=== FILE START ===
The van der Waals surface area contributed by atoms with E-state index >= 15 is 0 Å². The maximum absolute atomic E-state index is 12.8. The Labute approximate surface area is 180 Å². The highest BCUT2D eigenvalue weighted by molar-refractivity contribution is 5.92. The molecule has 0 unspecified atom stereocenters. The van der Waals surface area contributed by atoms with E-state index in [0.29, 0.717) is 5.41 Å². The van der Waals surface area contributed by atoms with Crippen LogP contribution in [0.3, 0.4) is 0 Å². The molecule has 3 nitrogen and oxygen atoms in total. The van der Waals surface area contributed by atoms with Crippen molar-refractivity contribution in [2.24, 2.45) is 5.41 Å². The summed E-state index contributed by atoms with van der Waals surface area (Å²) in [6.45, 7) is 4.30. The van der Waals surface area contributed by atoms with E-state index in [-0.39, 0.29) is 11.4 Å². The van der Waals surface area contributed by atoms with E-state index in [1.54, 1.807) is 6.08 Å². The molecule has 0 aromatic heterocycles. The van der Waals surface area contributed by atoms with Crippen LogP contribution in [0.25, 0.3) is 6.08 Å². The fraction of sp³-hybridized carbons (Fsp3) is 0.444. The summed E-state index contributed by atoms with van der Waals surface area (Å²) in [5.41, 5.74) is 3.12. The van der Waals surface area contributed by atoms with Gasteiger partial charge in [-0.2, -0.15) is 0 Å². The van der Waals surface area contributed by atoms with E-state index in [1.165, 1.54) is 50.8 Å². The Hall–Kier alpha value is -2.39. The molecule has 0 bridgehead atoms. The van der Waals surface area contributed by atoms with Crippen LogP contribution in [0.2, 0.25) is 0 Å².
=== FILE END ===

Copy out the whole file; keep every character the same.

The van der Waals surface area contributed by atoms with E-state index >= 15 is 0 Å². The maximum absolute atomic E-state index is 12.8. The Labute approximate surface area is 180 Å². The highest BCUT2D eigenvalue weighted by molar-refractivity contribution is 5.92. The molecule has 0 unspecified atom stereocenters. The van der Waals surface area contributed by atoms with E-state index in [0.29, 0.717) is 5.41 Å². The van der Waals surface area contributed by atoms with Crippen LogP contribution in [0.3, 0.4) is 0 Å². The molecule has 3 nitrogen and oxygen atoms in total. The van der Waals surface area contributed by atoms with Crippen molar-refractivity contribution in [2.24, 2.45) is 5.41 Å². The summed E-state index contributed by atoms with van der Waals surface area (Å²) in [6.45, 7) is 4.30. The van der Waals surface area contributed by atoms with E-state index in [-0.39, 0.29) is 11.4 Å². The van der Waals surface area contributed by atoms with E-state index in [1.54, 1.807) is 6.08 Å². The molecule has 0 aromatic heterocycles. The van der Waals surface area contributed by atoms with Crippen LogP contribution in [0.25, 0.3) is 6.08 Å². The fraction of sp³-hybridized carbons (Fsp3) is 0.444. The summed E-state index contributed by atoms with van der Waals surface area (Å²) in [5.41, 5.74) is 3.12. The van der Waals surface area contributed by atoms with Gasteiger partial charge in [-0.2, -0.15) is 0 Å². The van der Waals surface area contributed by atoms with E-state index in [1.165, 1.54) is 50.8 Å². The Hall–Kier alpha value is -2.39. The molecule has 0 bridgehead atoms. The van der Waals surface area contributed by atoms with Crippen LogP contribution in [0.2, 0.25) is 0 Å².